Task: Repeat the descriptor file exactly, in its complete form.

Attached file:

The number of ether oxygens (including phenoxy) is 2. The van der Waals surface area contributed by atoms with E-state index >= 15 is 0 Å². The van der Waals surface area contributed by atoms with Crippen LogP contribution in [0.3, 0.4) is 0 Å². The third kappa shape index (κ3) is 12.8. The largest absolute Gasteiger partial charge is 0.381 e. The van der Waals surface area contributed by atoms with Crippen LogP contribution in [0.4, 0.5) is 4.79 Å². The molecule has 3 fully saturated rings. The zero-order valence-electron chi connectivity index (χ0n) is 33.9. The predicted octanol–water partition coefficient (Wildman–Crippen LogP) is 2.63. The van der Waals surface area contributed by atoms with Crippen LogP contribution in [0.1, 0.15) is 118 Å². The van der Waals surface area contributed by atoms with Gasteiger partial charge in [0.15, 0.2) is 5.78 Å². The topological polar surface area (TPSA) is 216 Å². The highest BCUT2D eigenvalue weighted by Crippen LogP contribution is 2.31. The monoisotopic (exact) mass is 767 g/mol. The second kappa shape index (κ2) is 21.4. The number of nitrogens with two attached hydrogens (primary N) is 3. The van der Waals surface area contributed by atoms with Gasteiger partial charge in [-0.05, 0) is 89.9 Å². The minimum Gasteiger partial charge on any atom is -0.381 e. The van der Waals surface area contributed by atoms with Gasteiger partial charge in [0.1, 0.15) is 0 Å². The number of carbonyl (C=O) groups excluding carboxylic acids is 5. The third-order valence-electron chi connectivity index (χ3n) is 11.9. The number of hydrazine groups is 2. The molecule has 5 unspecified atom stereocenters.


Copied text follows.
The number of ether oxygens (including phenoxy) is 2. The van der Waals surface area contributed by atoms with E-state index >= 15 is 0 Å². The van der Waals surface area contributed by atoms with Crippen LogP contribution in [0.3, 0.4) is 0 Å². The third kappa shape index (κ3) is 12.8. The largest absolute Gasteiger partial charge is 0.381 e. The van der Waals surface area contributed by atoms with Crippen LogP contribution in [0.4, 0.5) is 4.79 Å². The molecule has 3 fully saturated rings. The zero-order valence-electron chi connectivity index (χ0n) is 33.9. The predicted octanol–water partition coefficient (Wildman–Crippen LogP) is 2.63. The van der Waals surface area contributed by atoms with Crippen LogP contribution in [0.1, 0.15) is 118 Å². The van der Waals surface area contributed by atoms with Gasteiger partial charge in [0.15, 0.2) is 5.78 Å². The topological polar surface area (TPSA) is 216 Å². The highest BCUT2D eigenvalue weighted by Crippen LogP contribution is 2.31. The monoisotopic (exact) mass is 767 g/mol. The second kappa shape index (κ2) is 21.4. The number of nitrogens with two attached hydrogens (primary N) is 3. The van der Waals surface area contributed by atoms with Gasteiger partial charge in [-0.05, 0) is 89.9 Å². The minimum Gasteiger partial charge on any atom is -0.381 e. The van der Waals surface area contributed by atoms with Gasteiger partial charge in [0.1, 0.15) is 0 Å². The number of carbonyl (C=O) groups excluding carboxylic acids is 5. The third-order valence-electron chi connectivity index (χ3n) is 11.9. The number of hydrazine groups is 2. The molecule has 5 unspecified atom stereocenters.